Previous research suggested that whales traveled up to 18,840 miles between their feeding grounds in polar waters to the warmer tropical seas to give birth. According to a new study, it turns out that whales are likely making their annual migrations to maintain healthy skin.
For a long time scientists have wondered why whales travel these long distances every year except to give birth in the tropics away from their usual predators. This pertains to baleen whales, like humpbacks and blues, and toothed whales, such as sperm and killer whales.
Robert Pitman is a marine ecologist at Oregon State University Marine Mammals Institute. He led researchers who deployed 62 satellite tags on the four types of killer whales that inhabit Antarctic waters in order to find out the real reason for the migrations.
After tracking the whales over eight southern summers, the scientists found that some journeyed as many as 9400 kilometers (5828 miles) to the western South Atlantic Ocean, making the round trip in merely 42 days. But they didn’t do it to give birth: photographs taken by the researchers revealed newborn killer whales in Antarctic waters.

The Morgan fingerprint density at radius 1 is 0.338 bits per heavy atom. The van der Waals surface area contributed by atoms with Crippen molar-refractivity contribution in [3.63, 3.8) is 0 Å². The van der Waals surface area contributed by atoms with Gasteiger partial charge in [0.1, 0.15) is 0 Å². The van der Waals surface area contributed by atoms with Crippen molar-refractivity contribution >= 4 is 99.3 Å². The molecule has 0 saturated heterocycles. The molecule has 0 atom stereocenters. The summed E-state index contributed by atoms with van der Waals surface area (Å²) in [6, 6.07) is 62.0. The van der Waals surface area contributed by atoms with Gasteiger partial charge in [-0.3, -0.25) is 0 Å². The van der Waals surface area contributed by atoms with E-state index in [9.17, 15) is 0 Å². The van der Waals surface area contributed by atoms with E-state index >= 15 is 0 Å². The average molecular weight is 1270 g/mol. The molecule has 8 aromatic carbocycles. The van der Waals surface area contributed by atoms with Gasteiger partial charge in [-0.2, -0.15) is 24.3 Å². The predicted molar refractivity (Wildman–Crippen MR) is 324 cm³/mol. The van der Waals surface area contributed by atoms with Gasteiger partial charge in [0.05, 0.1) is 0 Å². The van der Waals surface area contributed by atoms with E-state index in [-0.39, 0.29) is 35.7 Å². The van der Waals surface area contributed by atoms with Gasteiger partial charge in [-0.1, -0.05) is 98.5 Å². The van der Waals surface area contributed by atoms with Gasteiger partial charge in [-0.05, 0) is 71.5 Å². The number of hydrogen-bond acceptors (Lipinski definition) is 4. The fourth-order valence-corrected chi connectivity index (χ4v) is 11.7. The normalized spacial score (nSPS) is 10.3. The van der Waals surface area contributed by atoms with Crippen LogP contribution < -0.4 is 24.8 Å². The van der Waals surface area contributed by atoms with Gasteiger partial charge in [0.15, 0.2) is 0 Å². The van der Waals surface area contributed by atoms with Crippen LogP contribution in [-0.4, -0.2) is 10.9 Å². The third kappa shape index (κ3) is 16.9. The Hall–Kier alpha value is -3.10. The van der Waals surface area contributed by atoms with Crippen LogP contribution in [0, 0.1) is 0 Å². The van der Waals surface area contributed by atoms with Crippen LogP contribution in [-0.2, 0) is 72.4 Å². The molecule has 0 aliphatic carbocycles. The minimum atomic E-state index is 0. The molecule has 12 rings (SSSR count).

The killer whales, with their yellow skin, led researchers to put forth another explanation in 2012. To preserve body heat in the cold Antarctic they hypothesized the whales divert blood flow away from their skin. Because of this, there is a slow down in skin cell regeneration which leads the whales to warmer waters.
Note the yellow diatoms on the photo of orcas above.
Whales Continue to Strand Due to Plastics
The Cetacean Strandings Investigation Programme in the United Kingdom reported that
when it examined a 15-foot killer whale recently stranded on a beach near Lincolnshire, it found a large fragment of plastic material in the first stomach. The team is doing more testing to understand what might have killed it and where the plastic came from.
The stranding follows an even more alarming find in December 2019 further north in Scotland. A juvenile male sperm whale was found on a beach filled with 220 pounds worth of plastic bags, tubing, gloves, bundles of rope, netting, and cups.
The Scottish Marine Animal Strandings Scheme (SMASS) said of the young whale there was a load of marine debris in its stomach.Because whales' skin and blubber insulate them so effectively, bacteria inside a whale corpse can multiply quickly even when air temperatures are low. As the bacteria help to decompose the remains, they produce gases that then build up pressure inside the body, and the sperm whale on the Scottish beach was no exception. It was described as "briefly alarming as it sort of exploded and shameful as there was a load of marine debris in its stomach.”
SMASS also said it couldn’t be certain that plastic killed the whale or caused its stranding. “This amount of plastic in the stomach is nonetheless horrific, must have compromised digestion, and serves to demonstrate, yet again, the hazards that marine litter and lost or discarded fishing gear can cause to marine life.”